Archive for June, 2008

FHA Q & A: Facing Foreclosure

Monday, June 30th, 2008

I was recently contacted by a couple asking for advice on their housing situation. Due to the recent market conditions, their house has greatly depreciated in value and their payments have become too much to handle. They are currently trying to work with their lender, but are still concerned about losing their home. What should they do?

I have a few major pieces of advice. First, contact a housing counselor immediately. Through the HOPE NOW program, housing counselors can help you figure out your options and, hopefully, avoid foreclosure. Plus, the counselors are available free of charge, so you’d be crazy not to take advantage of it. Distressed borrowers can call HOPE NOW directly at 1-888-995-HOPE (4673) to get started on the process.

Additionally, you need to stay on top of your lender. Lenders like Countrywide are already notorious for their poor customer service and are also working with many other borrowers in your exact situation. Don’t count on them to take care of things without a little pressure. Also, don’t be afraid to negotiate. When you lose your home, they lose money; so they should be willing to make concessions to keep you in your home.

Lastly, don’t count on pending legislation or litigation to save you. Although states like Illinois are pressing for restitution from Countrywide, no one should wait on a decision like that (which could take years) to be helped out with current mortgage problems.

Basically, take things into your own hands and be persistent.

The Many Benefits of FHA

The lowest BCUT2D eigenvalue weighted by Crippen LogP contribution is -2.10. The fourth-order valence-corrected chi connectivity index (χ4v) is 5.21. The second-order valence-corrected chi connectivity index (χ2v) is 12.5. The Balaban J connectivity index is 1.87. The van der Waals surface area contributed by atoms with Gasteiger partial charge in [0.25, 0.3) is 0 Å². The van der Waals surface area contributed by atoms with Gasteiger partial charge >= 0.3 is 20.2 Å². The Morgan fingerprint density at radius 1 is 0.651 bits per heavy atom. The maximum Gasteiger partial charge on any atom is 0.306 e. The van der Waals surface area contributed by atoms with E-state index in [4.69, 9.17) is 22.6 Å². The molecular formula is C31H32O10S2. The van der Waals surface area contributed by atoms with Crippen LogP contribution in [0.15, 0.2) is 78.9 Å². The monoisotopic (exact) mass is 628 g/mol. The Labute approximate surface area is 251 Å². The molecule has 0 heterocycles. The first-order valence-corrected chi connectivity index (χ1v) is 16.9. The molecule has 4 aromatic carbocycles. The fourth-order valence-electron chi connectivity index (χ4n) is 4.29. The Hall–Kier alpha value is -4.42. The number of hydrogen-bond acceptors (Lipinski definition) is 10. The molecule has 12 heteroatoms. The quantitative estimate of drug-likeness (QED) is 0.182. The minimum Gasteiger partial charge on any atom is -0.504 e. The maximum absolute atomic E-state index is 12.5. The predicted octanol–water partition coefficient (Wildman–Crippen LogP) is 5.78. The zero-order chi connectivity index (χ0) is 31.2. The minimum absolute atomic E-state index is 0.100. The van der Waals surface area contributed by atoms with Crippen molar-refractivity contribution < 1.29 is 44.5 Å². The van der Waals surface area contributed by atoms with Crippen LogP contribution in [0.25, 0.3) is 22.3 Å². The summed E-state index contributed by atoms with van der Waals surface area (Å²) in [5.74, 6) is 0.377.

Monday, June 16th, 2008

Although I primarily write about the standard FHA Home Loan, the FHA has a number of programs for helping out homeowners. One that I haven’t mentioned in awhile is the Reverse Mortgage. An article in yesterday’s Seattle P-I talked about the benefits of reverse mortgages and who they benefit most. Plus, the article details new changes that may allow more seniors to take out reverse mortgages:

Pending legislation may spur more senior homeowners to consider reverse mortgages. Those who have enough equity in their homes can qualify for loans of as much as $362,790 backed by the Federal Housing Administration. A housing bill in Congress includes a proposal to raise the payout to as much as $550,000 and eliminate the current limit of 275,000 reverse mortgages that the Department of Housing and Urban Development can insure.

As with any loan product, reverse mortgages aren’t for everyone; but if the circumstances are right, an FHA Reverse Mortgage could be a great choice for many Americans.

FHASecure: What Is It And Is It Good For You?

Monday, June 9th, 2008

As I went through a list of fabulously interesting topics to write about, I realized that FHASecure has been in the news.  FHASecure is a program put in place by the Bush Administration in August of 2007.  The program has a design to help struggling homeowners to get help in refinancing their mortgages so that they could get out of the hands of foreclosure.

The Bush Administration released information on the program last week.  They said some 200,000 homeowners have been able to refinance since the program’s startup and during that time, many of the subprime loans people could not afford refinanced into affordable home loans.  The program is not for everyone; in fact it is designed only for those that are at the bottom of the line, have subprime loans and need to refinance quickly to stay in their homes.

The FHA announced that it actually has refinanced 100,000 of those loans in the past three months (February through April.)  Struggling homeowners right now can still get this type of help.  The FHA is likely to help another 500,000 homeowners this year alone to help get out of subprime loans and into loans they keep them in their homes.

Getting Help

If you are one of the many struggling homeowners, I encourage you to reach out to the FHA representatives who have it in their ability to help many in struggling positions.  There is some controversy over who qualifies for the FHASecure program.  Originally, the program had a design to help those who were already delinquent in their subprime mortgages and were struggling with the resets of those loans.  However, some believe there has been a shift in that many of those qualifying for FHASecure are those that are trying to avoid programs and that want to get into the lower costing loan.